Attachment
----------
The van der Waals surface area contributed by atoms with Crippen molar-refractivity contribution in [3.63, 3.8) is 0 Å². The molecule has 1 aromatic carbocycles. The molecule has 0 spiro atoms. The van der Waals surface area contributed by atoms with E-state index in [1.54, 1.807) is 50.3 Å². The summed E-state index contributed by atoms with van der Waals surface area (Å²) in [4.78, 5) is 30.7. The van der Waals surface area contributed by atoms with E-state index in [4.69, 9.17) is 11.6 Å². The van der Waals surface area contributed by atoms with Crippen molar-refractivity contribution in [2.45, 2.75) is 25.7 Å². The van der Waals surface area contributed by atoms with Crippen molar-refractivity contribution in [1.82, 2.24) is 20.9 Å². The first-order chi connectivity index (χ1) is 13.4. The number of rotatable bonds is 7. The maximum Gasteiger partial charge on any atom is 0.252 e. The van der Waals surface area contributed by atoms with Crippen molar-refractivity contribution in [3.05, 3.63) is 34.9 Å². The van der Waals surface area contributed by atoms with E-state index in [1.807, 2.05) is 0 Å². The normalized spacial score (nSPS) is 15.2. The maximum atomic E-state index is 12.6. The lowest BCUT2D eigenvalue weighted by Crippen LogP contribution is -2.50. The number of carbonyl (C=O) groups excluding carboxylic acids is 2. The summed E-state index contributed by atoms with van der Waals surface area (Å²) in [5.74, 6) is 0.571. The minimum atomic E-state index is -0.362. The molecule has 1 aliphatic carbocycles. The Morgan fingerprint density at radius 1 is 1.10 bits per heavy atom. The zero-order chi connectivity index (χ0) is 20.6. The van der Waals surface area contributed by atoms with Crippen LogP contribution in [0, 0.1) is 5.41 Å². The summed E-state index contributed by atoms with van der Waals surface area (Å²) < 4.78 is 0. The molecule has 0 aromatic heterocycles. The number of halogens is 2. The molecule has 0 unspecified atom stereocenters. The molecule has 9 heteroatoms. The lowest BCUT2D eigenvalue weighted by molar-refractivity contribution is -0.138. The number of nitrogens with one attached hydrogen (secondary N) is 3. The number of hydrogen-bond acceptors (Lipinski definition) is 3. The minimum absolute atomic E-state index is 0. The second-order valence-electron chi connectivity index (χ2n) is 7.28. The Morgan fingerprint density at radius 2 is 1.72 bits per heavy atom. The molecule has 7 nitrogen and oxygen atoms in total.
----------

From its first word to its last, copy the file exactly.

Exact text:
The van der Waals surface area contributed by atoms with Crippen molar-refractivity contribution in [3.63, 3.8) is 0 Å². The molecule has 1 aromatic carbocycles. The molecule has 0 spiro atoms. The van der Waals surface area contributed by atoms with E-state index in [1.54, 1.807) is 50.3 Å². The summed E-state index contributed by atoms with van der Waals surface area (Å²) in [4.78, 5) is 30.7. The van der Waals surface area contributed by atoms with E-state index in [4.69, 9.17) is 11.6 Å². The van der Waals surface area contributed by atoms with Crippen molar-refractivity contribution in [2.45, 2.75) is 25.7 Å². The van der Waals surface area contributed by atoms with Crippen molar-refractivity contribution in [1.82, 2.24) is 20.9 Å². The first-order chi connectivity index (χ1) is 13.4. The number of rotatable bonds is 7. The maximum Gasteiger partial charge on any atom is 0.252 e. The van der Waals surface area contributed by atoms with Crippen molar-refractivity contribution in [3.05, 3.63) is 34.9 Å². The van der Waals surface area contributed by atoms with E-state index in [1.807, 2.05) is 0 Å². The normalized spacial score (nSPS) is 15.2. The maximum atomic E-state index is 12.6. The lowest BCUT2D eigenvalue weighted by Crippen LogP contribution is -2.50. The number of carbonyl (C=O) groups excluding carboxylic acids is 2. The summed E-state index contributed by atoms with van der Waals surface area (Å²) in [5.74, 6) is 0.571. The minimum atomic E-state index is -0.362. The molecule has 1 aliphatic carbocycles. The Morgan fingerprint density at radius 1 is 1.10 bits per heavy atom. The zero-order chi connectivity index (χ0) is 20.6. The van der Waals surface area contributed by atoms with Crippen LogP contribution in [0, 0.1) is 5.41 Å². The summed E-state index contributed by atoms with van der Waals surface area (Å²) < 4.78 is 0. The molecule has 0 aromatic heterocycles. The number of halogens is 2. The molecule has 0 unspecified atom stereocenters. The molecule has 9 heteroatoms. The lowest BCUT2D eigenvalue weighted by molar-refractivity contribution is -0.138. The number of nitrogens with one attached hydrogen (secondary N) is 3. The number of hydrogen-bond acceptors (Lipinski definition) is 3. The minimum absolute atomic E-state index is 0. The second-order valence-electron chi connectivity index (χ2n) is 7.28. The Morgan fingerprint density at radius 2 is 1.72 bits per heavy atom. The molecule has 7 nitrogen and oxygen atoms in total.